Her acknowledgement also made me realize he really was gone. It only hit me then. I felt a little empty, but also hopeful that life was going to resume again.

After that, it seemed as if the rest of my family carried on just fine. I tried to follow their footsteps, resolving to give myself only the rest of summer to grieve. Then I went back to in-person school for my freshman year of high school. I tried to carry on as if nothing happened. I was talkative because I wanted to appear normal, but being around people again overwhelmed me, and I started feeling anxious all over again.

Starting to Heal

My grades were up for a few weeks, but then they plummeted again.

When I told my friends that I was struggling with my mental health, they responded that I seemed normal to them, and I could still go to school every day, so I shouldn’t bother with the “depression stuff.” My family doesn’t really think mental health is a real thing, but I wanted to learn more about the topic. I remembered a book I’d read about a girl whose brother passed away, and I Googled, “YA mental health books to read.” I loved reading books, and wanted the feeling of relatability that a good story could bring, the feeling that someone else shared how I felt.

One that popped up was The Fault in Our Stars by John Greene, which I put on hold at the library and read. I was surprised to learn that there were characters with cancer in the story. It helped them feel relatable and real, rather than just words on paper.

When I read, I could just let out my feelings.

I went on to read the novels The Perks of Being A Wallflower by Stephen Chbosky, about a shy boy named Charlie who represses his trauma, and Winter Girls by Laurie Halse Anderson, about an anorexic teenage girl. I also read memoirs by people who faced mental health problems or other challenges like Just Mercy: A Story of Justice and Redemption by Bryan Stevenson, When Breath Becomes Air by Paul Kalanithi, and In Order to Live by Yeonmi Park and Maryanne Vollers.

They helped me realize that mental health struggles weren’t something only people with great trauma could have, and that there was more to mental health than depression and anxiety.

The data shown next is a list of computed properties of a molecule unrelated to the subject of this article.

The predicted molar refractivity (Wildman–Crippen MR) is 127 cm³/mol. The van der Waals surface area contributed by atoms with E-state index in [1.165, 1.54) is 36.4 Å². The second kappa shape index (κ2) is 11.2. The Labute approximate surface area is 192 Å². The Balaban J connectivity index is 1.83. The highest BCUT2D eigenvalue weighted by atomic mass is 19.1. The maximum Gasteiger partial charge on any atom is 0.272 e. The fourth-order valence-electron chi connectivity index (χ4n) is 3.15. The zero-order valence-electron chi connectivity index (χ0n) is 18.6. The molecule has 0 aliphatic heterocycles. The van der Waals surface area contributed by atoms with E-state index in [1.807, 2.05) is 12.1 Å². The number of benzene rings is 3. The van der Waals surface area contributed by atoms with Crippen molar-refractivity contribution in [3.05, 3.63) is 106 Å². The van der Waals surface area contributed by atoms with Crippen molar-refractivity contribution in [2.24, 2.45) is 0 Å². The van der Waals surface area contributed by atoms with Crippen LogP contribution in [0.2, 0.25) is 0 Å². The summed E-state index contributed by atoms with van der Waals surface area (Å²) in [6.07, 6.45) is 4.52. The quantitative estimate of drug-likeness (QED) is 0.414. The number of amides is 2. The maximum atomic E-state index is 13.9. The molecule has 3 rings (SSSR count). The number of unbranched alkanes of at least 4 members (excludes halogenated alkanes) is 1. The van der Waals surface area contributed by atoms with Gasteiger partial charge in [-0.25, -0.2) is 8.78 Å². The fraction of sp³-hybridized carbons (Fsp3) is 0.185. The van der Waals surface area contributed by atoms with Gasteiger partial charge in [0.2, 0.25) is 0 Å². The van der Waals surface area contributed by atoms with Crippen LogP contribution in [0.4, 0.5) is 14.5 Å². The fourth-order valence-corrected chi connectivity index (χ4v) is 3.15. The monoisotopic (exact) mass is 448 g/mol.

Reading these books also helped me finally put a name to the grief and depression that I was feeling (it was still hard for me to call how much I worried “anxiety”).

In school, I felt that I had to be the extroverted kid that people expected. At home, I had to be there for my sister and couldn’t even cry when my family was around. When I read, I could just let out my feelings.

Healing Is a Journey

I related to the exact thoughts and feelings of the characters, which comforted me more than anything, and helped me name the grief I was feeling. 

Even though I was more sure of what I felt, it didn’t mean that recovering from grief was a straightforward path. I still gave up sometimes on my assignments, and there were days where I felt that I had no motivation to do anything. Sometimes, I would fall back into a negative mindset and feel hopeless. But instead of staying discouraged, I tried again. The books I’d read had taught me that it was OK to take my time, because that’s what the characters were doing. Each setback disappointed me a little less.

Over the next two years, I slowly began to draw again, journaled, and took walks. Walking especially helped. I’d go to busy areas because the noise helped me shift my focus away from my anxious thoughts. I also started listening to upbeat genres of music, which lifted my overall mood. Eventually, my anxiety symptoms mostly went away (I still have bad anxiety some days), and I felt that I had more energy and could concentrate again.

I did reach out to guidance counselors at school, but when I tried to talk about my dad’s death, I would cry or tear up, and found it embarrassing afterwards. Although my counselor scheduled weekly sessions, they never reached out after the first, and I didn’t go back.

I think my mom is still recovering slowly. We are able to have more casual conversations about my father, and she sometimes speaks of him first, but not too much about the grief. Maybe in a few years we’ll be able to.

Three years after my dad’s death, I don’t think I have fully moved on yet. Even as I type these words, I can feel my eyes blur with tears. Still, the pain of his loss isn’t nearly as great as it was before. Back then, if you’d told me things would get better, I wouldn’t have believed it. I just needed my own time to piece myself back again, cracked, but complete. Everyone needs their own time to heal, and there is no set time to get over the death of a loved one. 

Although I’ve started to forget how my father looks, memories of him visit me occasionally in my dreams. As a Vicki Harrison quote that I found on GoodReads goes, “Grief is like the ocean; it comes on waves ebbing and flowing. Sometimes the water is calm, and sometimes it is overwhelming. All we can do is learn to swim.”